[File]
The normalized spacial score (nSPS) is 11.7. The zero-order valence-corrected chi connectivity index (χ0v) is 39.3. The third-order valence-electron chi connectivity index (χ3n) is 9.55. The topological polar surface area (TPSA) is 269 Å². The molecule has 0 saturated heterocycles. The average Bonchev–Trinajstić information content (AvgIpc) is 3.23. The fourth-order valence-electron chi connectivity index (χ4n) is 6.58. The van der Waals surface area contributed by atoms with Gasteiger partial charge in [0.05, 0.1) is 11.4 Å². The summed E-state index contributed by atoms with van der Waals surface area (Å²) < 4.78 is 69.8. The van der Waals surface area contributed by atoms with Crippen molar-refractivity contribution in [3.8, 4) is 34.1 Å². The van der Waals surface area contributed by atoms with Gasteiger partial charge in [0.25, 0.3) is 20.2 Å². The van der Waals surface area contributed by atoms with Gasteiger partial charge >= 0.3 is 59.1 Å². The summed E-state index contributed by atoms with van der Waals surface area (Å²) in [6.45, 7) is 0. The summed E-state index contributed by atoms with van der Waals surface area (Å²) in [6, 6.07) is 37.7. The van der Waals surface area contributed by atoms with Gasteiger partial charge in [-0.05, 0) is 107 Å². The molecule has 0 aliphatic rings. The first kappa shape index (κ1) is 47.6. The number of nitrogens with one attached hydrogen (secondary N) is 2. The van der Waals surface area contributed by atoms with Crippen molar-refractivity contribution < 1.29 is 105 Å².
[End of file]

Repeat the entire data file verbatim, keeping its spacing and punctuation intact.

The normalized spacial score (nSPS) is 11.7. The zero-order valence-corrected chi connectivity index (χ0v) is 39.3. The third-order valence-electron chi connectivity index (χ3n) is 9.55. The topological polar surface area (TPSA) is 269 Å². The molecule has 0 saturated heterocycles. The average Bonchev–Trinajstić information content (AvgIpc) is 3.23. The fourth-order valence-electron chi connectivity index (χ4n) is 6.58. The van der Waals surface area contributed by atoms with Gasteiger partial charge in [0.05, 0.1) is 11.4 Å². The summed E-state index contributed by atoms with van der Waals surface area (Å²) < 4.78 is 69.8. The van der Waals surface area contributed by atoms with Crippen molar-refractivity contribution in [3.8, 4) is 34.1 Å². The van der Waals surface area contributed by atoms with Gasteiger partial charge in [0.25, 0.3) is 20.2 Å². The van der Waals surface area contributed by atoms with Gasteiger partial charge >= 0.3 is 59.1 Å². The summed E-state index contributed by atoms with van der Waals surface area (Å²) in [6.45, 7) is 0. The summed E-state index contributed by atoms with van der Waals surface area (Å²) in [6, 6.07) is 37.7. The van der Waals surface area contributed by atoms with Gasteiger partial charge in [-0.05, 0) is 107 Å². The molecule has 0 aliphatic rings. The first kappa shape index (κ1) is 47.6. The number of nitrogens with one attached hydrogen (secondary N) is 2. The van der Waals surface area contributed by atoms with Crippen molar-refractivity contribution < 1.29 is 105 Å².